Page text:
Final Exercise : The pain point in the University of Southern California’s official website !
University of Southern California is of the top 20 nationally ranked U.S colleges. They take great pride in their staff members and in their academic programs that lead their students to success. They’re also a private school and amongst their peers, they were ranked second place for cultural diversity of staff and students. Getting accepted into a college like this is a great privilege.
As a final exercise for my UX UI bootcamp pre-work, I was asked to find a pain point in a college website of my choosing, I chose University of Southern California’s web page. This is what it looks like.
The first thing I did to help detect a pain point was grab a family member and have them sit down to ask a few questions as I allowed them to navigate the website. I decided not to look at the website on my own beforehand and in the long run this helped me understand the confusion and the elements that took away from a positive User eXperience.
The first thing I asked the user was, what do you think of the website? Describe it back to me using short phrases. The user started by saying, “there’s a lot of information.” Then he progressed by saying it looks professional and very informative. I then tasked the user by asking him to go over the navigation. As he went through the different tabs, a list would drop down when the mouse hovered, he took note of the different sized fonts. The less words, the bigger the font, the more words the smaller the font. This seemed to have bothered him visually. He then began to look at a few more navigational tabs. He continued to try to navigate more and clicked once on a navigation button titled Alumni. I asked the next three things : Can you find the school mascot, does the school offer foreign language instruction for Arabic, can you find the nearest airport to the school.. None of these things could be answered because of a very troubling pain point.
When you click to enter another page, there is no clear back button on the website, you are expected to either press the back button on the browser or retype the address, at least that was the way it seemed. This was confusing, and because there was no clear return to home page button, the user searched for the mascot and the airport unknowingly within the alumni page that was limited to only a few other tabs like “ about us” . This concluded the interview. I repeated the interviewing process several times with others .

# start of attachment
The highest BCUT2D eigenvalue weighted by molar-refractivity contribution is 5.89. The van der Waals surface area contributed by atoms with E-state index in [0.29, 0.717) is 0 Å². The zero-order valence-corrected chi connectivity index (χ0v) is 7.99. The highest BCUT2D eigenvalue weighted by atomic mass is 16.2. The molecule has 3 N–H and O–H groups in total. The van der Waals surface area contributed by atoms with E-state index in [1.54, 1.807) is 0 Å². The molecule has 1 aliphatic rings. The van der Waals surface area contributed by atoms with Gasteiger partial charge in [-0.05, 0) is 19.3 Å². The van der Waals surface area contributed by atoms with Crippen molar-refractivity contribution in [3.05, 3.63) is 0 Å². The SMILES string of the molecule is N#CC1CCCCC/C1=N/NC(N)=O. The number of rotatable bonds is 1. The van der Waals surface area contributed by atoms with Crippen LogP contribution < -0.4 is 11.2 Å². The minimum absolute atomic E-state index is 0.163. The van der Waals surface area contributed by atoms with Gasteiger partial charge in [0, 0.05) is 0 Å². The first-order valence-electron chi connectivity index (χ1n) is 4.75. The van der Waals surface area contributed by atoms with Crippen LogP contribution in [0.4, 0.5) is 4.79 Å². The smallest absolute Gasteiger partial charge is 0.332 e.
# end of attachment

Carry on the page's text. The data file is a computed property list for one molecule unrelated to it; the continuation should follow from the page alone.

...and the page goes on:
As I began playing around the website I finally figured out that there was a way to go back to the main page, but it was way too unclear for users and could easily be overlooked. The logo on the upper right hand corner was the back button, but there was no indication hinting to users the use of that button, in addition the button was on the upper right hand side which was highly unusual for a home button. In this exercise I experienced how something as simple as a button could severely hinder a user’s experience, the little details most definitely do matter.
To solve this pain point would be very simple. I would relocate the Logo back button to the left upper hand corner and add a simple back button icon to act as an affordance for users. This is my simple, low fidelity prototype on what the experience should be like. (I still have a lot of practice to do with drawing)
This is the main screen, you should be able to click any of the hi lighted tabs.
Once you get to a new page there should be a clear return home button.
When you click on that button it should bring you to the homepage where you can click a new tab and go back and fourth between the home page and other pages.
I believe this little adjustment will improve the user flow, usability and overall user experience !!